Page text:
A dozen blue volumes, each the size of an old phone directory, sit piled on a table inside a shed.
Like all major inquiries or reports, they were never really meant to be read. They were certainly not expected to read aloud from start to finish. The very thought would induce a state of apoplexy among senior civil servants in Whitehall.
The weighty books are the findings of the Chilcot Inquiry, and they are being narrated from start to finish at this year’s Edinburgh Festival Fringe.
All 12 volumes and 2.6 millions words will be read aloud in one continuous reading ... and anyone can take part.
The venue is a garden shed next to a double decker bus - Bob’s BlundaBus - which is parked in South College Street right behind the museum, and next to the underpass that leads you to the Gilded Balloon and George Square Gardens.
Since Monday, the shed has hosted a stream of Fringe visitors, each toh read a section of the report, starting at page one, volume one, and simply going on around the clock until the task is done.
The hut has six seats, so up to six strangers get together on the hour, agree an order and then sit facing the reader.
As each allotted time slot comes to an end, you check the clock that hangs on the wall, move to stand next to them and follow their finger along the page, picking up on the word they finish on as they vacate the seat.
And so it rolls on every minute of every hour of every day until it’s done.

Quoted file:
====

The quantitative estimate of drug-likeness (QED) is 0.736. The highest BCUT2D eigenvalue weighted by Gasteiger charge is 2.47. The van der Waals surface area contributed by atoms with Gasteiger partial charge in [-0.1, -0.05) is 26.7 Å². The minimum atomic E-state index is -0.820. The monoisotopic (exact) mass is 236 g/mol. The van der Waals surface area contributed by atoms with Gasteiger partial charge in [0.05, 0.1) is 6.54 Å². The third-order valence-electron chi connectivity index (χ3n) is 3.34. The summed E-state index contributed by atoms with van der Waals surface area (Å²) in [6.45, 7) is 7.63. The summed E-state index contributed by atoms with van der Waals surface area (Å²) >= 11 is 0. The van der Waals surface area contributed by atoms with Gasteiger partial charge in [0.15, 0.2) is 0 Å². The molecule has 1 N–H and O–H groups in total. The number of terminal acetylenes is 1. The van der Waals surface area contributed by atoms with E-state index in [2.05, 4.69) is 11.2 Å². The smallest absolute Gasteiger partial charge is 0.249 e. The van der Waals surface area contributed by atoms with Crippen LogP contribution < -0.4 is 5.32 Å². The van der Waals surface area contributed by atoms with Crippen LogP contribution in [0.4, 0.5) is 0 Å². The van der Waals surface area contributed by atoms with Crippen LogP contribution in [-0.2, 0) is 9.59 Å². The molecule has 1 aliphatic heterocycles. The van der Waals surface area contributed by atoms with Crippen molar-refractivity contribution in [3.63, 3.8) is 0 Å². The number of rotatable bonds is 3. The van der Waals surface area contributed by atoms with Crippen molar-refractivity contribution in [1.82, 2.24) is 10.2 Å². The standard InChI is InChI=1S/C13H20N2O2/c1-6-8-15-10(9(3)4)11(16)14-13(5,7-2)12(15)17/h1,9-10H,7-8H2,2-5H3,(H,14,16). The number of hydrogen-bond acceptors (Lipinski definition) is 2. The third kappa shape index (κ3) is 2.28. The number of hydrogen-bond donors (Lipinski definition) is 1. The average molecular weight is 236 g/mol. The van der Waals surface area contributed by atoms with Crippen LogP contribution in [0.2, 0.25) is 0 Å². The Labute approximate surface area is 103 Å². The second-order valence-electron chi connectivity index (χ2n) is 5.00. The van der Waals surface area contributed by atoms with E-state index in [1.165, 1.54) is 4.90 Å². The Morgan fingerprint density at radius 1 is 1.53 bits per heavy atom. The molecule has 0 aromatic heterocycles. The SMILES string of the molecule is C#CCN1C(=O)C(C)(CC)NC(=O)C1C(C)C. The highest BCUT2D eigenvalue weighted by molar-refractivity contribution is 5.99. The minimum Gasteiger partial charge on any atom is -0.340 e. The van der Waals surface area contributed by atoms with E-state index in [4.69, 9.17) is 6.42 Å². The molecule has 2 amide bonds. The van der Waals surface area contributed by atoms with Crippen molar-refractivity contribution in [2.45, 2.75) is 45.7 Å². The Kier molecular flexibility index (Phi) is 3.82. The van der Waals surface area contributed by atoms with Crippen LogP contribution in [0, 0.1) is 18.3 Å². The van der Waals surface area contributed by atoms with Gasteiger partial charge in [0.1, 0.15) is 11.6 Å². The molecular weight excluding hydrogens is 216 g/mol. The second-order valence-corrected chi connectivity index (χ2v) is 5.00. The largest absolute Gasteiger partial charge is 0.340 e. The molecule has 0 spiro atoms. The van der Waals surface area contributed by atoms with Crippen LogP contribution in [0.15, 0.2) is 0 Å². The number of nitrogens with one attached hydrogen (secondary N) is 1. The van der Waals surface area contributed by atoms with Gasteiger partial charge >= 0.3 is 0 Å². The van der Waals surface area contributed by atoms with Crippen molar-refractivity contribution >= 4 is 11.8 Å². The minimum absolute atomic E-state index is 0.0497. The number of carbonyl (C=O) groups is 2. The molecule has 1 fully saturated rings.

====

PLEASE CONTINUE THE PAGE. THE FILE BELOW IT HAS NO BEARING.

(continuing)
The performance has drawn huge support from a number of familiar faces and Fringe veterans as well as many visitors.
Omid Dijalili - who helped set it up -is among the famous names such as Reginald D Hunter, Sean Walsh and Ian Rankin who will be doing their 15-minute stint.
As we entered the hut, stand-up comedian Francesca Martinez came out having just completed her reading. If ever a shed needed a revolving door, it’s this one …
Before leaving you sign the margins of the book, marking where you finished, and ensuring your name is added to the rollcall of contributors, and, once outside, you are invited to pose for a photo so the organisers have a complete record of the event.
And taking part is fascinating.
Amid the jargon, the endless acronyms and cross references to departments and memos, instantly recognisable names jump out - Blair, Straw, Campbell, Bush - among a raft of faceless, anonymous Government officials from both sides of the Atlantic,
And amid the dry language of the inquiry, some lines on the issue of Iraq and its WMDs that never were, still make you want to stop and read them again
But this is a straight reading, word for word as Chilcot wrote it.
It’ll take as long as it takes to reach the final sentence of the final volume - and who gets that honour is entirely up for grabs.
Book a seat for a fiver, and it could be you.
>> To book tickets visit IraqOutLoud